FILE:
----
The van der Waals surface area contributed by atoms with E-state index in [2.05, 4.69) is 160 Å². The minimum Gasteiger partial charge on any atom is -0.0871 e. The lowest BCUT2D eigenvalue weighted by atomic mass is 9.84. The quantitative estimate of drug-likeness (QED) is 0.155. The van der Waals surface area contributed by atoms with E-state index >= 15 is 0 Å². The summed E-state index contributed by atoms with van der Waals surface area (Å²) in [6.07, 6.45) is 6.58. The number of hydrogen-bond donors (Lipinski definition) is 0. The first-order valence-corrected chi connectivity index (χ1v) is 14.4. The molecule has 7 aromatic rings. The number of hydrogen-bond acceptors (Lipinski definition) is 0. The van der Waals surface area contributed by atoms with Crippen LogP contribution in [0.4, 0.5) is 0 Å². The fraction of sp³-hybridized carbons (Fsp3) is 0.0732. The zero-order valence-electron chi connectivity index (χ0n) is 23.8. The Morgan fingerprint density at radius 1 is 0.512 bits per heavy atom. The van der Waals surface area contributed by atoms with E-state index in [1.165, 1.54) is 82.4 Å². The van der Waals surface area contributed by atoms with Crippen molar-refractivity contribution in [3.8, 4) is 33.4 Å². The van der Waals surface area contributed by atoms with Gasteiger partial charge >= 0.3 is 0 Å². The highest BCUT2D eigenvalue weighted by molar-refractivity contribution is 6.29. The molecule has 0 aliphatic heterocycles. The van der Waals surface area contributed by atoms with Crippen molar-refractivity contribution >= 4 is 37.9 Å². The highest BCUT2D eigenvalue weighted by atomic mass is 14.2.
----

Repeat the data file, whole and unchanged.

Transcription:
The van der Waals surface area contributed by atoms with E-state index in [2.05, 4.69) is 160 Å². The minimum Gasteiger partial charge on any atom is -0.0871 e. The lowest BCUT2D eigenvalue weighted by atomic mass is 9.84. The quantitative estimate of drug-likeness (QED) is 0.155. The van der Waals surface area contributed by atoms with E-state index >= 15 is 0 Å². The summed E-state index contributed by atoms with van der Waals surface area (Å²) in [6.07, 6.45) is 6.58. The number of hydrogen-bond donors (Lipinski definition) is 0. The first-order valence-corrected chi connectivity index (χ1v) is 14.4. The molecule has 7 aromatic rings. The number of hydrogen-bond acceptors (Lipinski definition) is 0. The van der Waals surface area contributed by atoms with Crippen LogP contribution in [0.4, 0.5) is 0 Å². The fraction of sp³-hybridized carbons (Fsp3) is 0.0732. The zero-order valence-electron chi connectivity index (χ0n) is 23.8. The Morgan fingerprint density at radius 1 is 0.512 bits per heavy atom. The van der Waals surface area contributed by atoms with E-state index in [1.165, 1.54) is 82.4 Å². The van der Waals surface area contributed by atoms with Crippen molar-refractivity contribution in [3.8, 4) is 33.4 Å². The van der Waals surface area contributed by atoms with Gasteiger partial charge >= 0.3 is 0 Å². The highest BCUT2D eigenvalue weighted by molar-refractivity contribution is 6.29. The molecule has 0 aliphatic heterocycles. The van der Waals surface area contributed by atoms with Crippen molar-refractivity contribution >= 4 is 37.9 Å². The highest BCUT2D eigenvalue weighted by atomic mass is 14.2.